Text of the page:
2012 Chevrolet Sonic: Can You Tow it Behind a Motorhome?
January 8, 2013
Sure, you can tow any car behind a motorhome if you have a trailer, but that's not the preferred method. The ideal situation is pictured above: a so-called "dinghy" vehicle rolls behind on its own four wheels, ready to be disconnected and driven around on side trips while the motorhome sits parked with its awning unfurled and its sliders popped out in full relaxation mode. The extra towed weight and storage hassle of a trailer puts an unwelcome damper on such proceedings.
This activity goes by many names: dinghy towing, flat towing and four-down towing to name a few. As you can imagine there are mechanical implications for the car involved.
Some transmissions depend on a rotating input shaft driven by a running engine for lubrication, others don't. Some all-wheel drive systems can deal with it, others can't. Manual transmissions are generally less troubled by this activity than automatics, to the extent that such use in many cars is restricted to manuals only. Others warn against dinghy towing altogether. The owner's manual usually has the details.
Where does this all leave the 2012 Chevrolet Sonic? Can you tow it behind a motorhome?
The short answer is yes. And it doesn't matter if your Sonic has an automatic or a stick-shift gearbox.
This is good news because the Sonic has a few other things going for it that are appreciated by dinghy towing folk. It's inexpensive, costing between $15,000 and $20,000. You can get it as a hatchback or a sedan. It's fuel efficient to the tune of 33 mpg combined and as high as 40 mpg on the highway. And it doesn't weigh much. Our 2012 Sonic LTZ turbo weighs 2,743 pounds, well under the 3,000-pound threshold that triggers the need for a remote motorhome-to-car braking system in some places.
Of course Chevrolet does want you to follow a few specific procedures before you head out.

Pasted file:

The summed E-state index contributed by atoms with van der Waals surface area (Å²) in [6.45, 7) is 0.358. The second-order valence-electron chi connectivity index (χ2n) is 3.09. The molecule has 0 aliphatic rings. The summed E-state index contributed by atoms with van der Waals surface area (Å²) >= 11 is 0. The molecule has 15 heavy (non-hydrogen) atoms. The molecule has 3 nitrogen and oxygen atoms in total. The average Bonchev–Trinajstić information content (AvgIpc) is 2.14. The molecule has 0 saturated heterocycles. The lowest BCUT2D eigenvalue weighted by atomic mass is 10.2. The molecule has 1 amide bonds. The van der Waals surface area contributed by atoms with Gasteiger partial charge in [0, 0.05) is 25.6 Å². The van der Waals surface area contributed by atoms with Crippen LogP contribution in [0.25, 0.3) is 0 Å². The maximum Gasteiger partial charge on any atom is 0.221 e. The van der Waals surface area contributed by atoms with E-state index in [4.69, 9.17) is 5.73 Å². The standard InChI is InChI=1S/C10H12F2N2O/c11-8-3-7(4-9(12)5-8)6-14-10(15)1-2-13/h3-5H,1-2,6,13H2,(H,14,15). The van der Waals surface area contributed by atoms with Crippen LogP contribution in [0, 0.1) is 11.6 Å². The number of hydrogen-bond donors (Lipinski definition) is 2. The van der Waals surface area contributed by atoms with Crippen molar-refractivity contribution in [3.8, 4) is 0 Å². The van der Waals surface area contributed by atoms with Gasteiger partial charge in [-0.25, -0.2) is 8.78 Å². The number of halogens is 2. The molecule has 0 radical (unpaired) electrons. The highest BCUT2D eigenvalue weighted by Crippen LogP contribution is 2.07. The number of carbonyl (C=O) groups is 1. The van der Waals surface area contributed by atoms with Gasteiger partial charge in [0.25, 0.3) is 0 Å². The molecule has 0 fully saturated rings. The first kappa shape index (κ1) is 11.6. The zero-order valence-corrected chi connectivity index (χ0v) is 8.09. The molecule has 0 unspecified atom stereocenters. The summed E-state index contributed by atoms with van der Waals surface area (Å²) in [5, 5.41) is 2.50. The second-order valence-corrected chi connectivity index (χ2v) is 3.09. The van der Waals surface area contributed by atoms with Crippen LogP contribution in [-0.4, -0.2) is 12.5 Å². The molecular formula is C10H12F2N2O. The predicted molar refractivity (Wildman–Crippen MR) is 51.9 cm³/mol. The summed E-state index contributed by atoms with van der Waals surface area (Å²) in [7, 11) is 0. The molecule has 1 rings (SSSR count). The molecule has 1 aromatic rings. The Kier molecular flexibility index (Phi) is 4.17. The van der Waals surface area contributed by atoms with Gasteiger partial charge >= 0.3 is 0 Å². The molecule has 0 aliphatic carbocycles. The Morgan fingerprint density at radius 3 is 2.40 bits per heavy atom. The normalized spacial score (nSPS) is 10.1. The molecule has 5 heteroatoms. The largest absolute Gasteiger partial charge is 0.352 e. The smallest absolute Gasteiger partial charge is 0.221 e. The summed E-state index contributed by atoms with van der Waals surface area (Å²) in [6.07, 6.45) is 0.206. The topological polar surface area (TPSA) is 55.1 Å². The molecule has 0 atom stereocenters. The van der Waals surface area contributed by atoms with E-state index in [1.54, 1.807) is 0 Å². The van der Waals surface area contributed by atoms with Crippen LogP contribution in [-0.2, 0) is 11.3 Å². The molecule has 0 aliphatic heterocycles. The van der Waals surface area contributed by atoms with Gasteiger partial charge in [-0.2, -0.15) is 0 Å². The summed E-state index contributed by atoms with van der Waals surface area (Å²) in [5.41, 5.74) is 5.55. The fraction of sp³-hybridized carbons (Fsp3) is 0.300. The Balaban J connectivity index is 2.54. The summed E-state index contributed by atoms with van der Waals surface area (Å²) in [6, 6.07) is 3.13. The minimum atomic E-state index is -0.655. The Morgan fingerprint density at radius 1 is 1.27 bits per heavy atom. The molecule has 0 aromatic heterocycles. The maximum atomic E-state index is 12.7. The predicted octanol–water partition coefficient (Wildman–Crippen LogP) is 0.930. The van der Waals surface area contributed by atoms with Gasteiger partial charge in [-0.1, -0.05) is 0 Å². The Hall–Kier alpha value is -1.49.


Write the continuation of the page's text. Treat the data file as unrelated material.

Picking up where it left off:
Before hooking up (nose-first only) they want the automatic version to have its engine run for at least five minutes to fully lubricate the innards of the transmission. This step isn't necessary if the Sonic in question has a manual gearbox, like ours.
After latching on they ask that you shift to park (or first gear in a manual) and set the parking brake as a precaution against someone else in your party climbing into the motorhome and driving off as you rummage around in the Sonic's fuse box to remove the DLIS fuse.
Why remove the fuse? Because the next crucial step is to turn the ignition key to the accessory position, which unlocks the steering so it can turn freely while towing. You'll leave the key in this position all day, and certain lights will burn the entire time if you don't pull the DLIS fuse. It's not good form to arrive with a dead battery.
Now it's time to shift the transmission back into neutral, release the parking brake and double-check both of these a couple of times before you finally lock the door with a second set of keys you'll want to carry. Your Sonic is finally ready to roll, but GM warns that damage could occur if you tow it at speeds greater than 65 mph.
Beyond that, Chevy warns that each time you stop your motorhome for refueling you should get back in if your Sonic (if it's an automatic) and run the engine for five minutes to circulate transmission fluid once more. You'll want to do this every morning, too. And when you do unhook at your destination you'll need to reinsert the DLIS fuse you pulled out earlier on.
These sorts of precautions will sound familiar to dinghy towing regulars. The main thing is any Sonic can be a dinghy regardless of transmission, and this compact has a lot of other things going for it that make it a good choice for the job.
Dan Edmunds, Director of Vehicle Testing @ 16,943 miles